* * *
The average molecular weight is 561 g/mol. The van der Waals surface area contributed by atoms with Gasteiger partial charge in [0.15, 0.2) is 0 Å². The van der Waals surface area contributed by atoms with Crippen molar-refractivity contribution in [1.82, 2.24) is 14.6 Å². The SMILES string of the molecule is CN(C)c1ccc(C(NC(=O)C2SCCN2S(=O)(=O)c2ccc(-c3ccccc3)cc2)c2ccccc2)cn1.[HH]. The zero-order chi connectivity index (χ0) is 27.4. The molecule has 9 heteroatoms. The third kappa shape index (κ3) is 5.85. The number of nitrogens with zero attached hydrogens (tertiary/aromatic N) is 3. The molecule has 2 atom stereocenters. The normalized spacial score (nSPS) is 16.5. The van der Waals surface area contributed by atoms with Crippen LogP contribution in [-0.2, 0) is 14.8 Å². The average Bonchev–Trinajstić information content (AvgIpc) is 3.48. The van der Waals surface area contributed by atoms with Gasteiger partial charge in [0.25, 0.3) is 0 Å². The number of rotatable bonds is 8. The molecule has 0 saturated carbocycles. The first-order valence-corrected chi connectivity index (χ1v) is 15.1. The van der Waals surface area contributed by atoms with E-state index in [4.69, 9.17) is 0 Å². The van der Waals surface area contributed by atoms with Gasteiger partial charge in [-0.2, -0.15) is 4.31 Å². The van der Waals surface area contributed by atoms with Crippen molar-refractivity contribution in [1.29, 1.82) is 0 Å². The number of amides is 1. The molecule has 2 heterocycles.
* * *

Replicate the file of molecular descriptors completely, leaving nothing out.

The average molecular weight is 561 g/mol. The van der Waals surface area contributed by atoms with Gasteiger partial charge in [0.15, 0.2) is 0 Å². The van der Waals surface area contributed by atoms with Crippen molar-refractivity contribution in [1.82, 2.24) is 14.6 Å². The SMILES string of the molecule is CN(C)c1ccc(C(NC(=O)C2SCCN2S(=O)(=O)c2ccc(-c3ccccc3)cc2)c2ccccc2)cn1.[HH]. The zero-order chi connectivity index (χ0) is 27.4. The molecule has 9 heteroatoms. The third kappa shape index (κ3) is 5.85. The number of nitrogens with zero attached hydrogens (tertiary/aromatic N) is 3. The molecule has 2 atom stereocenters. The normalized spacial score (nSPS) is 16.5. The van der Waals surface area contributed by atoms with Crippen LogP contribution in [-0.2, 0) is 14.8 Å². The average Bonchev–Trinajstić information content (AvgIpc) is 3.48. The van der Waals surface area contributed by atoms with Gasteiger partial charge in [0.25, 0.3) is 0 Å². The number of rotatable bonds is 8. The molecule has 0 saturated carbocycles. The first-order valence-corrected chi connectivity index (χ1v) is 15.1. The van der Waals surface area contributed by atoms with E-state index in [4.69, 9.17) is 0 Å². The van der Waals surface area contributed by atoms with Gasteiger partial charge in [-0.2, -0.15) is 4.31 Å². The van der Waals surface area contributed by atoms with Crippen molar-refractivity contribution in [1.29, 1.82) is 0 Å². The number of amides is 1. The molecule has 2 heterocycles.